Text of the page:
Mayor Bill de Blasio along with Councilmember Mathieu Eugene (D-Crown Heights, East Flatbush, Flatbush, Kensington, Midwood, Prospect Park, Prospect Lefferts Gardens) announced plans to develop 130 ‘affordable’ homes at 2274-2286 Church Avenue in Flatbush, which was once the historic Flatbush District No. 1 School or Public School 90 (P.S. 90).
“We know that there is an urgent need for housing equality in Brooklyn, and this project is a significant step in helping hardworking New Yorkers live comfortably while raising their families,” said Eugene about the housing plans.
“We will also be assisting our young people, who are in a very uncertain predicament right now, and we need to take advantage of resources that will create an infrastructure to empower them with the skills and confidence needed to contribute to the future of New York City,” said Eugene.
The 29,000 square foot development site was demolished in 2015 because of hazardous structural conditions. The city is launching a ‘request for proposals’ (RFP) to develop housing units and space dedicated to educational and vocational training programs for local youth. The Department of Housing Preservation and Development (HPD) will release the ‘request for qualifications’ (RFQ) later this year, followed by a RFP later next year to the qualified respondents.
“With 130 affordable apartments and educational and vocational training facilities, this project will restore this vacant historic site as a true asset for the surrounding Flatbush community,” said De Blasio.
The plot of land was home to a historic school building and a slave grave site before that, according to the Landmarks Preservation Commission (LPC).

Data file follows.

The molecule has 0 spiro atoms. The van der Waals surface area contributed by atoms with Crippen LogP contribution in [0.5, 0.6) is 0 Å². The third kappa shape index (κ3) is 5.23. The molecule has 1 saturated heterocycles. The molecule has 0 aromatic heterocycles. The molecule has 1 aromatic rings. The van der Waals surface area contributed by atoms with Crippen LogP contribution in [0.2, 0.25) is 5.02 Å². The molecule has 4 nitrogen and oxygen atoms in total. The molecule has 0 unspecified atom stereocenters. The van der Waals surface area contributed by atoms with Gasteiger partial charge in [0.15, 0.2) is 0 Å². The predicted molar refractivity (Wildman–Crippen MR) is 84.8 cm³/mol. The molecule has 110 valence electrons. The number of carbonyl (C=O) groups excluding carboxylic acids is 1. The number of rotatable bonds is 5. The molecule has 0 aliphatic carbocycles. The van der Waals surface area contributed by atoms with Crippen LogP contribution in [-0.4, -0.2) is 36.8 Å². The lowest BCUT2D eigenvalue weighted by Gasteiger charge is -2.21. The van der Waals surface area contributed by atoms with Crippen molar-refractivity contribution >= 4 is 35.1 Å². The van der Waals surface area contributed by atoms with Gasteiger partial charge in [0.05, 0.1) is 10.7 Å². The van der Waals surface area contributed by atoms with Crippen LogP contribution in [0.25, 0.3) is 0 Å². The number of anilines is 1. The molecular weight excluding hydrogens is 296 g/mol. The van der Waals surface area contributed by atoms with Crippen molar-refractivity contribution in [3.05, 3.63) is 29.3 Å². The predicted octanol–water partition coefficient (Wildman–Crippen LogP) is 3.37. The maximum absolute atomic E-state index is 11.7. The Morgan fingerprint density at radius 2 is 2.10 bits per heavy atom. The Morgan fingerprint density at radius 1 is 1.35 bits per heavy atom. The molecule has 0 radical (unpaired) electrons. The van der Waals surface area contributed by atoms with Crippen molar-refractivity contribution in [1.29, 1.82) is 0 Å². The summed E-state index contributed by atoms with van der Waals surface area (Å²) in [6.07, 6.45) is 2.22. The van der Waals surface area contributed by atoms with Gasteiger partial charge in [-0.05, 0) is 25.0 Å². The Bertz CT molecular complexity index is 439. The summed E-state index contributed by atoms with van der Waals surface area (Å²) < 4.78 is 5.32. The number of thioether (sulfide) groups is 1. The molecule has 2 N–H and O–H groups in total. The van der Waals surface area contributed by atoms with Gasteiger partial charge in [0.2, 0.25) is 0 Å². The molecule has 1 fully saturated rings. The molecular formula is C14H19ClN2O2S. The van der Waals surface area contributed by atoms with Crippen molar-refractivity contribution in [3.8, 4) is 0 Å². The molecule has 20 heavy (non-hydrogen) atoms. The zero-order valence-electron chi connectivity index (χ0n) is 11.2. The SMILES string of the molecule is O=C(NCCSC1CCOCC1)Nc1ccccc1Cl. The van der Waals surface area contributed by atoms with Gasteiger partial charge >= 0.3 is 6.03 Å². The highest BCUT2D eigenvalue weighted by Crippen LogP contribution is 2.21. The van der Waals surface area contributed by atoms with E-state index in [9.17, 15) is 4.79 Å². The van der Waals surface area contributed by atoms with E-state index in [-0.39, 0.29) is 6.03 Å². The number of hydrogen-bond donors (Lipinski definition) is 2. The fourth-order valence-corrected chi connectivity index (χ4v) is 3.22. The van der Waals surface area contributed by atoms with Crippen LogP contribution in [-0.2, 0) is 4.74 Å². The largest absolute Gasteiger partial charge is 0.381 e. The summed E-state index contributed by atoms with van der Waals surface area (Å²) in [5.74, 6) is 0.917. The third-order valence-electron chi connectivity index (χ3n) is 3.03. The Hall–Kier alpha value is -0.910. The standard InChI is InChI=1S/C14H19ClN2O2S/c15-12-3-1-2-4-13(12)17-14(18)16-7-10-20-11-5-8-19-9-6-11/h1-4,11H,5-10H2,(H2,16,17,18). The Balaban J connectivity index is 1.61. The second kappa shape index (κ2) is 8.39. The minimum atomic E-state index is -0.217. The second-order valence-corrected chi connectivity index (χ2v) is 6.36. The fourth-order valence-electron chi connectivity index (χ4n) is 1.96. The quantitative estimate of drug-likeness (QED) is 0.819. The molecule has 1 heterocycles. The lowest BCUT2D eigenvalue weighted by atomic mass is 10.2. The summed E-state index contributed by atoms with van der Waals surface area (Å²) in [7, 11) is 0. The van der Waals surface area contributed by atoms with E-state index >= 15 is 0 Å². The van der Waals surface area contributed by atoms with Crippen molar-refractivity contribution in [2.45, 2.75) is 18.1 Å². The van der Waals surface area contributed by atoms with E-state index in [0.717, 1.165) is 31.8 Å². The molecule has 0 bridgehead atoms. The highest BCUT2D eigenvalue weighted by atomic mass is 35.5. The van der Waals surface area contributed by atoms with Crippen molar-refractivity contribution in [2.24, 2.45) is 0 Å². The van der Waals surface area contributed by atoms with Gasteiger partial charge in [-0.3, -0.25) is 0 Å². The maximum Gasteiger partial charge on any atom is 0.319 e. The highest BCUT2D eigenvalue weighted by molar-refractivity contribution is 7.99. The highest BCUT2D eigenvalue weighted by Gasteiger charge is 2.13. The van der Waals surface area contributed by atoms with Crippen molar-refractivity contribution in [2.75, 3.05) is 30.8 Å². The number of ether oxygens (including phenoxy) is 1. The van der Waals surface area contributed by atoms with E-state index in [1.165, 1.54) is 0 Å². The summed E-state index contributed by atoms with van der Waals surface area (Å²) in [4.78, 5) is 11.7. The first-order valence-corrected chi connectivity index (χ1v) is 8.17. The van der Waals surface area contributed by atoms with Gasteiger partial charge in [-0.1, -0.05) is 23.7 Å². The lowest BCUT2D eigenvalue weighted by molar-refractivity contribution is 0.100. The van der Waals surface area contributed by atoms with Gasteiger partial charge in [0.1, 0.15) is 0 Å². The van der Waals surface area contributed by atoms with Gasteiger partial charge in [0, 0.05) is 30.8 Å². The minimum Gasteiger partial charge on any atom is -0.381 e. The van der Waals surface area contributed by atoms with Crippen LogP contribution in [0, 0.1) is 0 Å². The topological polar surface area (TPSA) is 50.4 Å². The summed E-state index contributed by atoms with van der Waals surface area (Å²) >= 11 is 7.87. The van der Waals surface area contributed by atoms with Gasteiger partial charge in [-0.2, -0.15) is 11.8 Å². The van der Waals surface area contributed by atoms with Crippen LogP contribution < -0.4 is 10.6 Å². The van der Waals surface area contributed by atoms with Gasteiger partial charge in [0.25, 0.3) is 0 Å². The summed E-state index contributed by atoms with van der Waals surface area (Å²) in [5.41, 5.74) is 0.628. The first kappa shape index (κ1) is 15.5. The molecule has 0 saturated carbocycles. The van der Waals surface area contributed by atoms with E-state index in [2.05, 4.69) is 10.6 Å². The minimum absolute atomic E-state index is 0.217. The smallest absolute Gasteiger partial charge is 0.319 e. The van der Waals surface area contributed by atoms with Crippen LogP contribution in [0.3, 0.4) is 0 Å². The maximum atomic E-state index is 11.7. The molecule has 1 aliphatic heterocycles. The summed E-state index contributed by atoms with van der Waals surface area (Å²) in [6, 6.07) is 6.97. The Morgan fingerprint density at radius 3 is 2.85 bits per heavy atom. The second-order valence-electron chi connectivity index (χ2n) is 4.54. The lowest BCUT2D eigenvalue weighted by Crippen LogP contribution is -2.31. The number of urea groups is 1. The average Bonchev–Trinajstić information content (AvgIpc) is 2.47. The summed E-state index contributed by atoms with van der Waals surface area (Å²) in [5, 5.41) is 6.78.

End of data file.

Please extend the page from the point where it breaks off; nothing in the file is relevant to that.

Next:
Flatbush was “transform[ing] from an agricultural village into a major suburb” when architect John Y. Culyer designed the school and town hall in 1878. It was made out of red Philadelphia brick and a “direct descendant of the original, seventeenth-century Flatbush school, which was the earliest school on Long Island.”
Slavery was a “brutal component of Flatbush life” since 1660, “and it was particularly widespread among Dutch families who ‘wanted slaves not as servants but as agricultural laborers as they sought to profit from feeding the metropolis,’” reported the LPC.
In 1820 the Flatbush District No. 1 School site was “reputed” to have been a slaves’ cemetery where 2000 fragments of human jawbone, and some teeth, were found in the schoolyard. By the early 2000s, an archaeological excavation confirmed the presence of human remains at the site, saying that it was “likely a burial ground for people of African ancestry.” The human remains were transferred to the minister of the Reformed Dutch Church of Flatbush consecrated cemetery.
Recently, the New York City Economic Development Corporation (NYCEDC) and LPC established guidelines and community engagement protocol for “unanticipated discoveries” of human remains in the city.
“We are always looking for opportunities to transform underused public sites into dynamic affordable housing that can serve the broader needs of the community,” said HPD Commissioner Louise Carroll. “We are excited to work with EDC and other partners to begin a new chapter for this long-vacant site via a mindful, community-driven planning process that respects its past.”
“Local leaders have advocated for this underused property to better serve the Flatbush community, with affordable housing and educational space,” said NYCEDC President James Patchett. “I’m happy that today we are taking a big step toward making that a reality, and I’m looking forward to working with the task force to meaningfully acknowledge the site’s history and realize a vision of equitable development.”
They pledge to make efforts to identify the descendent communities of the colonial enslaved and freed Africans of early Flatbush. The task force is supposed to work with the RFP process to establish a memorial for the historic site and the significant role of African Americans in the creation of the neighborhood.